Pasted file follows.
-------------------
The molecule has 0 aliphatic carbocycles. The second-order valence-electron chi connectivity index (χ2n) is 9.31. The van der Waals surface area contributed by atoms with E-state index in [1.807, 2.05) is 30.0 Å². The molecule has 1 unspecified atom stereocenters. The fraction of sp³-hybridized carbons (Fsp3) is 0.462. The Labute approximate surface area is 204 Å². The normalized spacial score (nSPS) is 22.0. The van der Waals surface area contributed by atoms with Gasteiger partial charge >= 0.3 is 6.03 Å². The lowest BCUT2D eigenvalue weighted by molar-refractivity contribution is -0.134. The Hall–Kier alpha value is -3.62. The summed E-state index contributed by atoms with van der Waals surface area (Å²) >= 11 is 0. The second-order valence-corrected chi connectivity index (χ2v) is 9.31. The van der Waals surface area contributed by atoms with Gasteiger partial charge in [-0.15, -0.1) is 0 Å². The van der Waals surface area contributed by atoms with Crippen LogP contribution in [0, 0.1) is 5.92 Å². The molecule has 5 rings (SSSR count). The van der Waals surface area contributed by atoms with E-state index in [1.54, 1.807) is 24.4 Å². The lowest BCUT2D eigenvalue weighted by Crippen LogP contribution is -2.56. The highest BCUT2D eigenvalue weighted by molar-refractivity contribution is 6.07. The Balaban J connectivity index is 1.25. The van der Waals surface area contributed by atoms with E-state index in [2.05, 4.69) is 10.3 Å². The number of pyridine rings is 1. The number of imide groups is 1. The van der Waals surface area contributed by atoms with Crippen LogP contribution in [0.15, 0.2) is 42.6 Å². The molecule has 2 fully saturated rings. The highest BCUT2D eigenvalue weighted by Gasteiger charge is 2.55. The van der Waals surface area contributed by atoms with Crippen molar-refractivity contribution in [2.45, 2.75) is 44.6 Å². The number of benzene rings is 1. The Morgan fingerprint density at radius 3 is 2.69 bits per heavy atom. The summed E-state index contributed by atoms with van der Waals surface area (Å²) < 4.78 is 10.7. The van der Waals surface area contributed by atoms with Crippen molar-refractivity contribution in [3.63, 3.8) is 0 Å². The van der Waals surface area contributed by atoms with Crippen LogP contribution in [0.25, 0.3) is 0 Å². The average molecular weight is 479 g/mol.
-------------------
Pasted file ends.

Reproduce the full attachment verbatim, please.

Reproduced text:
The molecule has 0 aliphatic carbocycles. The second-order valence-electron chi connectivity index (χ2n) is 9.31. The van der Waals surface area contributed by atoms with E-state index in [1.807, 2.05) is 30.0 Å². The molecule has 1 unspecified atom stereocenters. The fraction of sp³-hybridized carbons (Fsp3) is 0.462. The Labute approximate surface area is 204 Å². The normalized spacial score (nSPS) is 22.0. The van der Waals surface area contributed by atoms with Gasteiger partial charge >= 0.3 is 6.03 Å². The lowest BCUT2D eigenvalue weighted by molar-refractivity contribution is -0.134. The Hall–Kier alpha value is -3.62. The summed E-state index contributed by atoms with van der Waals surface area (Å²) >= 11 is 0. The second-order valence-corrected chi connectivity index (χ2v) is 9.31. The van der Waals surface area contributed by atoms with Gasteiger partial charge in [-0.15, -0.1) is 0 Å². The van der Waals surface area contributed by atoms with Crippen LogP contribution in [0, 0.1) is 5.92 Å². The molecule has 5 rings (SSSR count). The van der Waals surface area contributed by atoms with E-state index in [1.54, 1.807) is 24.4 Å². The lowest BCUT2D eigenvalue weighted by Crippen LogP contribution is -2.56. The highest BCUT2D eigenvalue weighted by molar-refractivity contribution is 6.07. The Balaban J connectivity index is 1.25. The van der Waals surface area contributed by atoms with E-state index in [2.05, 4.69) is 10.3 Å². The number of pyridine rings is 1. The number of imide groups is 1. The van der Waals surface area contributed by atoms with Crippen LogP contribution in [0.15, 0.2) is 42.6 Å². The molecule has 2 fully saturated rings. The highest BCUT2D eigenvalue weighted by Gasteiger charge is 2.55. The van der Waals surface area contributed by atoms with Crippen molar-refractivity contribution in [2.45, 2.75) is 44.6 Å². The number of benzene rings is 1. The Morgan fingerprint density at radius 3 is 2.69 bits per heavy atom. The summed E-state index contributed by atoms with van der Waals surface area (Å²) < 4.78 is 10.7. The van der Waals surface area contributed by atoms with Crippen molar-refractivity contribution in [3.63, 3.8) is 0 Å². The van der Waals surface area contributed by atoms with Crippen LogP contribution in [0.25, 0.3) is 0 Å². The average molecular weight is 479 g/mol.